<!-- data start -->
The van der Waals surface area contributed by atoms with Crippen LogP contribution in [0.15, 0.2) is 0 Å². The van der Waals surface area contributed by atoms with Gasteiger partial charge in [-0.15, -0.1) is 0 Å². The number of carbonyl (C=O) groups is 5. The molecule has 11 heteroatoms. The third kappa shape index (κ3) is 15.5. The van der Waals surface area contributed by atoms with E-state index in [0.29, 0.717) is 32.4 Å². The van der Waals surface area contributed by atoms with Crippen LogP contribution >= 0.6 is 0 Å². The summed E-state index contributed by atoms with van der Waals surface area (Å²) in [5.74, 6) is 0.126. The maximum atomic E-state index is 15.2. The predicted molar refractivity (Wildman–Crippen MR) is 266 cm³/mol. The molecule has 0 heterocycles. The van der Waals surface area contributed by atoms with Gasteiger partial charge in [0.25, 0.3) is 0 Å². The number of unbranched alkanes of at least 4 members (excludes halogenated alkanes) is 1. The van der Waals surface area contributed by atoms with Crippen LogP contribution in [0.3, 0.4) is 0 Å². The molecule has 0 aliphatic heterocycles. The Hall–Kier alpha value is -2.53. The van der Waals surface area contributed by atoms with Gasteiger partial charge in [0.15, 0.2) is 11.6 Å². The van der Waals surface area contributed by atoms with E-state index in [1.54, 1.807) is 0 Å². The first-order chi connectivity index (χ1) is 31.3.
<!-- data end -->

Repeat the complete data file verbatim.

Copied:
The van der Waals surface area contributed by atoms with Crippen LogP contribution in [0.15, 0.2) is 0 Å². The van der Waals surface area contributed by atoms with Gasteiger partial charge in [-0.15, -0.1) is 0 Å². The number of carbonyl (C=O) groups is 5. The molecule has 11 heteroatoms. The third kappa shape index (κ3) is 15.5. The van der Waals surface area contributed by atoms with E-state index in [0.29, 0.717) is 32.4 Å². The van der Waals surface area contributed by atoms with Crippen LogP contribution >= 0.6 is 0 Å². The summed E-state index contributed by atoms with van der Waals surface area (Å²) in [5.74, 6) is 0.126. The maximum atomic E-state index is 15.2. The predicted molar refractivity (Wildman–Crippen MR) is 266 cm³/mol. The molecule has 0 heterocycles. The van der Waals surface area contributed by atoms with Gasteiger partial charge in [0.25, 0.3) is 0 Å². The number of unbranched alkanes of at least 4 members (excludes halogenated alkanes) is 1. The van der Waals surface area contributed by atoms with Crippen LogP contribution in [0.3, 0.4) is 0 Å². The molecule has 0 aliphatic heterocycles. The Hall–Kier alpha value is -2.53. The van der Waals surface area contributed by atoms with Gasteiger partial charge in [0.15, 0.2) is 11.6 Å². The van der Waals surface area contributed by atoms with E-state index in [1.54, 1.807) is 0 Å². The first-order chi connectivity index (χ1) is 31.3.